5. Think about a sustainable approach! Do not engage in extreme diets and trends (that is just over-compensation for lack of regular exercise and putting thought into meal planning). I think the appeal of trends is that we think we found a magic pill, yet there is none. Start with low-calorie density foods which promote satiety, rather than high fat and high-calorie density foods which don't keep you full and leave you unsatisfied. We can eat more low-calorie-density foods and feel fuller for longer, but the same amount of high-calorie-density foods would never leave us satisfied due to how high-calorie-density foods are composed. Think about fast food and how hungry you are shortly after eating a huge portion. Combine the low-calorie-dense foods with high protein for true satiety.

It is so important to focus on the basics and stop listening to every trend. It drives me insane, there is a new diet every week, if trends worked, would we not all be where we want to be? Eating healthy on its own is not enough, low-calorie density is key. Avocado is great for health, but not for fat loss, why? It is high-calorie dense.

Planning also matters. Cooking in bulk and planning meals out in advance when possible makes a huge difference when we start to feel like we do not have enough time. I always warn people that meal prep may take time, but it takes less brain power than worrying about what to eat and ordering takeout (highly palatable) every day. It also saves a lot of calories! What about eating intuitively? This doesn't work at the beginning of a fat loss journey and certainly not for those with measurable athletic goals. 

There are more way to burn calories which I can get into in a future blog post, but my goal is to really dispel myths that have been polluting the internet and our minds for too long and get back to basics. The caveperson diet, for instance, promotes high-fat and high-protein but fails to understand that cave-people ran and walked for 20 hours a day, we are not the same as we were back then so accepting trends as blanket truths is a problem. How can we eat the same as cave people if we do not burn off the same amount of calories exactly? We cannot.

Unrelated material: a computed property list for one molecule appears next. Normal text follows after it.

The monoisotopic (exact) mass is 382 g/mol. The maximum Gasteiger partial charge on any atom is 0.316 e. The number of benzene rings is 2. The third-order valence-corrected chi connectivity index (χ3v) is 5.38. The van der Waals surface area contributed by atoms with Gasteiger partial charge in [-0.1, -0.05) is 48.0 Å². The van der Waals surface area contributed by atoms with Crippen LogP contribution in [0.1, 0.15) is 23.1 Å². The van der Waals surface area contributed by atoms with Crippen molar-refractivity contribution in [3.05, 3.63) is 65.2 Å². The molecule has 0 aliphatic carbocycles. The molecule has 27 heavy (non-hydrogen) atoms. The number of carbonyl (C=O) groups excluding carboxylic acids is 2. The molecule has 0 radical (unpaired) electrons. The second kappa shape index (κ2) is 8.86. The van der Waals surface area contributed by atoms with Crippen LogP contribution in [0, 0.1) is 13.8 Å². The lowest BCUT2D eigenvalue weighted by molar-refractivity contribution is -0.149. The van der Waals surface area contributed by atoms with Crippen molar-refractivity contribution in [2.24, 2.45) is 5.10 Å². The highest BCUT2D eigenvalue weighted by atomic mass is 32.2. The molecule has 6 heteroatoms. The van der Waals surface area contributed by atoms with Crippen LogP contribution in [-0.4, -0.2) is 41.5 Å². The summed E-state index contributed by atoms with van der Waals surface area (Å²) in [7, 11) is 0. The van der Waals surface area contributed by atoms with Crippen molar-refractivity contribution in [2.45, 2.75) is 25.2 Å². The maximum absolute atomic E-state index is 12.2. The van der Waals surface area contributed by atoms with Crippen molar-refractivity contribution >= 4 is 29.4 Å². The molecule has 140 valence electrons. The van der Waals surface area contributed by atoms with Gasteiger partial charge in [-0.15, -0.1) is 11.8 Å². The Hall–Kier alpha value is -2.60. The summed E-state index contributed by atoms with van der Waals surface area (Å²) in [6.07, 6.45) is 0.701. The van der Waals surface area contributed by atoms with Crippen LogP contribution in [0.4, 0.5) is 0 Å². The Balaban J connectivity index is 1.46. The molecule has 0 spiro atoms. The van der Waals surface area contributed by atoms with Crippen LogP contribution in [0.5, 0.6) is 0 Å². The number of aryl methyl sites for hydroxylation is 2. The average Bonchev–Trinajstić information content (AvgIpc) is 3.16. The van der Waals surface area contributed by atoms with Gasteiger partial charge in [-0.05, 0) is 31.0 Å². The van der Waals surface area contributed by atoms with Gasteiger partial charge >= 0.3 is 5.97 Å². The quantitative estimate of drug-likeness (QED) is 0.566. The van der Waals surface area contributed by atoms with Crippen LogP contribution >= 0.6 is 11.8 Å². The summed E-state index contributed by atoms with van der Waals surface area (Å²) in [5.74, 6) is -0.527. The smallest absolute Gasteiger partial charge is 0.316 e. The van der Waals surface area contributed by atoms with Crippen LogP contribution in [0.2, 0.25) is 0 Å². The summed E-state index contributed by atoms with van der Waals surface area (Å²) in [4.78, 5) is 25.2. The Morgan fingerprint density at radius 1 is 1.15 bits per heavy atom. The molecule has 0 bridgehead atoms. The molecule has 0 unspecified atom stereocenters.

Think about how each category of macronutrients is converted into energy when it enters the body. Fat is converted to fat more easily, yet we are here hating on carbs and protein which are actually used as energy sources and harder to convert into fat? Fat has 9 calories per gram, but carbs and protein only have 4 calories per gram!

The other idea that is a little problematic is the idea about "freedom with food or a better relationship with food" because it sets the expectation that we can just eat whatever and expect to be at a healthy weight without considering all of the factors. Balance is fine, but "feel good" excuses and trends that make us think we can expect results without putting in work are setting us up for failure.

Health is the ultimate form of freedom and having a good relationship with oneself is as well! We cannot sit here and ignore health problems in the name of food freedom. A fitness journey takes a level of dedication and maybe a bit of obsession too, but the health benefits are worth it.

I do not know many people who would prefer to eat whatever whenever as a priority over a properly functioning metabolism and a longer and healthier life. It is still possible to have some balance though.

Food freedom is misleading and takes balance to the extreme end of lacking the discipline to make sure portions are under control (whether it is through tracking macros, calories, or following a meal plan if the person does not want to count calories or macros). Trends are complicated and not sustainable. Simplicity is the key here. Start small. 

My own approach:

I personally go with a high protein diet and ensure a level of balance to keep myself sane.

Now that we have the diet game under control...